Peter Aronson (peteraronson) | 516 comments Good for you!

And Murakami tends to be dreamlike even without opioids or other drugs.


message 19: by Marc (new) - rated it 4 stars

Marc (monkeelino) | 2631 comments Mod
Lily: I looked up those same markers (1945) since I wanted to know whether the Rice Bowl Incident happened before/during/after the atomic bombs were dropped (the military reports in the book list the children's group amnesia as 1944). Kafka would have left home some 40+ years after that (assuming he and Nakata exist in the same time period).

At first I thought Crow was another character, but he's more like an alter-ego or subconscious that talks to Kafka and gives him answers/support. Sometimes he actually seems to have regular dialogue and sometimes he seems to be the source of the bold-faced text that usually involves some sort of nature-inspired vision. Anybody make better sense of this?


Edgarf | 44 comments Marc wrote: "Lily: I looked up those same markers (1945) since I wanted to know whether the Rice Bowl Incident happened before/during/after the atomic bombs were dropped (the military reports in the book list t..."

I've also wondered if it is Crow when from time to time the narrative goes into second person point of view.


message 21: by Marc (new) - rated it 4 stars

Marc (monkeelino) | 2631 comments Mod
Edgarf wrote: "I've also wondered if it is Crow when from time to time the narrative goes into second person point of view..."

Crow's role seems to diminish as the story goes (at least, the first 20 chapters)...


message 22: by Lily (last edited Nov 06, 2014 03:26PM) (new) - rated it 4 stars

Lily (joy1) | 2471 comments Marc wrote: "At first I thought Crow was another character, but he's more like an alter-ego or subconscious that talks to Kafka and gives him answers/support. Sometimes he actually seems to have regular dialogue and sometimes he seems to be the source of the bold-faced text that usually involves some sort of nature-inspired vision. Anybody make better sense of this? ..."

Marc -- as far as dates go, it is reassuring that another mind asked similar questions! ;-0 Thanks for supplying "1944" for the incident. I am listening, so it is harder to retrieve some of those details.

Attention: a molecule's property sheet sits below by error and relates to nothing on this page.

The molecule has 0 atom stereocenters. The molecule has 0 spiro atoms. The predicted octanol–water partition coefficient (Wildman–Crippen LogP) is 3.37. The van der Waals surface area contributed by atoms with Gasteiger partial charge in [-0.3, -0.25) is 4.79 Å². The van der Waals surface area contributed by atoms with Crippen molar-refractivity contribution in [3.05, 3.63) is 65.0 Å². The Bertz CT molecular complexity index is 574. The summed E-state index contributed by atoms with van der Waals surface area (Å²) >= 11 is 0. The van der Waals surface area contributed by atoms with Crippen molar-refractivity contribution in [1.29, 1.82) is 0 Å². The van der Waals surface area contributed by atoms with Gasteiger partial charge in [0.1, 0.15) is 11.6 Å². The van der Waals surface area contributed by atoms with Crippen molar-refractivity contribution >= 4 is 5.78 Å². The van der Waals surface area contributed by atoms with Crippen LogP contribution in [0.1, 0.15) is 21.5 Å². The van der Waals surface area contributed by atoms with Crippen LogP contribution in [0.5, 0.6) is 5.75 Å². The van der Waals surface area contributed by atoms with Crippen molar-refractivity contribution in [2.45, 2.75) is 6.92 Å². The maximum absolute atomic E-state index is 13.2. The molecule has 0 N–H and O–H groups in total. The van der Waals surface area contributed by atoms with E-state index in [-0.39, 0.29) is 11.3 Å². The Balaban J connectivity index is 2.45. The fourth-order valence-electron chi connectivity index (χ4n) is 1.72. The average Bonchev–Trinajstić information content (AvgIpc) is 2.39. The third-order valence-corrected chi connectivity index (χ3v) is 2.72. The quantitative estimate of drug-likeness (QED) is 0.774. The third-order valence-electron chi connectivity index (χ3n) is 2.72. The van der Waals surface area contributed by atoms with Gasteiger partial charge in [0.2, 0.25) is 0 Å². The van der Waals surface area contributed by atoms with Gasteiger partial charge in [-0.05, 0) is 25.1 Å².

Wiki has this interesting comment about Crow:

"He [Kafka] occasionally interacts with a hectoring, exhortative alter ego 'The boy named Crow' ('Kafka' sounds like 'kavka', which means 'jackdaw', a crow-like bird, in Czech)..."


Whitney | 2102 comments Mod
Lily wrote: "Wiki has this interesting comment about Crow:

"He [Kafka] occasionally interacts with a hectoring, exhortative alter ego 'The boy named Crow' ('Kafka' sounds like 'kavka', which means 'jackdaw', a crow-like bird, in Czech)..."
..."


This is touching on things from later chapters.


message 24: by [deleted user] (new)

I am very curious about Kafka ' s mother and sister. Where are they? Why doesn't Kafka even know what his sister looks like? If every girl he meets prompts a "this girl could be my sister", why doesn't he go look for them when he runs away?

I think the prophecy will be revealed, but I am not sure that the situation with his mother and sister will. This seems like a book that will leave many questions unanswered.


Casceil | 1692 comments Mod
I am sure it will leave many question unanswered. There are so many things that seem to be part of a pattern, so many recurring motifs. Cats and fish. I'm beginning to wonder if baseball caps are important. They seem to get mentioned a lot.


message 26: by Edgarf (last edited Nov 07, 2014 05:42PM) (new) - rated it 5 stars

Edgarf | 44 comments Giorgia wrote: "I am very curious about Kafka ' s mother and sister. Where are they? Why doesn't Kafka even know what his sister looks like? If every girl he meets prompts a "this girl could be my sister", why doe..."

I am asking the same question. What is driving me nuts about this book, and I mean being driven nuts in a good way, is the way the narrative teases you. It is a literary book that is designed like a potboiler novel. As the novel goes on it leaves a cliffhanger at the end of each chapter. I don't think its a spoiler to say the cliffhangers get bigger as the novel goes on.